“The salt gland must have been evolved at the very beginning, at the time that they became marine,” Konishi said. “I would be very excited to see a follow-up study to further augment [this idea] by finding more osteological marks, even in these Triassic forms.”
Tyrannosaurs often bear fierce names. Aside from the “tyrant lizard” Tyrannosaurus itself, there’s the “monstrous murderer” Teratophoneus, the “frightful lizard” Daspletosaurus, and the “gore king” Lythronax. But a new set of tyrannosaur bones extracted from the 80-million-year-old rock of New Mexico may have one of the most imposing names of all—Dynamoterror dynastes, the “powerful terror ruler.”
The remains of Dynamoterror were found in New Mexico’s Menefee Formation in 2012 during an expedition led by Western Science Center paleontologist Andrew McDonald and CEO of the Zuni Dinosaur Institute for Geosciences, Douglas Wolfe. During that year’s field season, expedition volunteer Eric Gutierrez found fragmented bones spilling out of the sandstone.* Dinosaurs are hard to find in this part of the San Juan Basin, making almost any find worth noting, but initial clues indicated that this find was something special.
“We could tell that it was a large theropod from the large fragments of hollow limb bones,” McDonald says, referring to the broader family that tyrannosaurs, ostrich-mimic dinosaurs, raptors, birds and others belong to.
Time had not been kind to the bones of Dynamoterror, breaking and scattering the bones. It took years of puzzling together the recovered shards before the critical fragments—a pair of telltale skull bones called frontals—were pieced together, revealing the fossil’s identity as a previously-unknown tyrannosaur. The dinosaur is described in a paper published today in PeerJ.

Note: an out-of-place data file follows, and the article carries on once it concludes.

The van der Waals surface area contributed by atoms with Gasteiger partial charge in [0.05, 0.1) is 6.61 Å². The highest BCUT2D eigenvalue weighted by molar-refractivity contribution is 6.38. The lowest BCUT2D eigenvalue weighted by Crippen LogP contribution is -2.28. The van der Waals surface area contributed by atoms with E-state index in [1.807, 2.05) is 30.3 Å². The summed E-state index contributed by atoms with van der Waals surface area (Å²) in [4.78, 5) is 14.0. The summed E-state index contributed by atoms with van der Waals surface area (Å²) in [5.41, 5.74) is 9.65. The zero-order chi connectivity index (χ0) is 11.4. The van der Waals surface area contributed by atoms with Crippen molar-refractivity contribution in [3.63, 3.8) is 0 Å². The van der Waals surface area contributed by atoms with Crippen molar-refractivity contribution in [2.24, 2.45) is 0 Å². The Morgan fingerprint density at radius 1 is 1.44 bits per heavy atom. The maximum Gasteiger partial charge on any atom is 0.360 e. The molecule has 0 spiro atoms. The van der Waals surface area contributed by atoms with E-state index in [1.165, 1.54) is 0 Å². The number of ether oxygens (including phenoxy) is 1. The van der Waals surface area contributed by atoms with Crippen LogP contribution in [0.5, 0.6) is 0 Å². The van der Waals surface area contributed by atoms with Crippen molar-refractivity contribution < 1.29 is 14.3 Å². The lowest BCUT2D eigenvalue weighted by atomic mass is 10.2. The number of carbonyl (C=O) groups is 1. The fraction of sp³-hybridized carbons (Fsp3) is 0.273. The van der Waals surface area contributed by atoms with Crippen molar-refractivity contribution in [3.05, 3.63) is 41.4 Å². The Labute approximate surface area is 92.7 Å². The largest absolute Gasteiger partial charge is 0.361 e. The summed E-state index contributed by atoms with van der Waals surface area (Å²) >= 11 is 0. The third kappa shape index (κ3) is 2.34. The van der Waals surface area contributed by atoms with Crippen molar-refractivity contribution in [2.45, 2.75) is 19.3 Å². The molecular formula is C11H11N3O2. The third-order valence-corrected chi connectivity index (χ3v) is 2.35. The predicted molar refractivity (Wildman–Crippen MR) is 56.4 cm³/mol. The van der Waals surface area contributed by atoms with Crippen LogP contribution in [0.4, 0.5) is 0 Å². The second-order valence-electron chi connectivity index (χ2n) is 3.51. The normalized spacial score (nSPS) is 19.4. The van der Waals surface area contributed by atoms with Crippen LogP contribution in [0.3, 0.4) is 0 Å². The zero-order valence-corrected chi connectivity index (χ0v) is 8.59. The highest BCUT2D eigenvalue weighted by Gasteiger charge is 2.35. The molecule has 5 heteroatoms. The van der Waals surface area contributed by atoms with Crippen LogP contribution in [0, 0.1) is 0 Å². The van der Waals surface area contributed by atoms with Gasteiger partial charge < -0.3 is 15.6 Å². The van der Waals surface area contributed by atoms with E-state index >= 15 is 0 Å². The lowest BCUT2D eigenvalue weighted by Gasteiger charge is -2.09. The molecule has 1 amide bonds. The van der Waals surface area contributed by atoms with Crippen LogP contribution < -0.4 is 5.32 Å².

Although the fossil is scrappy, it still adds context to the broader picture of the roughly 25 distinct tyrannosaurs known so far. Not only is Dynamoterror new, but it falls in a specific tyrannosaur subgroup that contains some of the last and largest of the species, like T. rex itself.
T. rex lived between 68 and 66 million years ago, and many of its famous relatives—like Gorgosaurus and Albertosaurus—lived about 75 million years ago. Dynamoterror and its relative Lythronax from Utah are more ancient still, about 80 million years old. “This indicates that derived tyrannosaurs must have arisen at an even earlier date” than previously expected, New Mexico Museum of Natural History and Science paleontologist Thomas Williamson says. The find points to an older, as-yet-unknown diversification of these famous carnivores.
In life, McDonald and colleagues hypothesize, Dynamoterror would have been about 30 feet long. Far larger than the earliest tyrannosaurs, though not quite as big as the celebrity T. rex, Dynamoterror is comparable in size to a few other tyrannosaurs of similar age—large enough to earn top predator status in its ancient realm.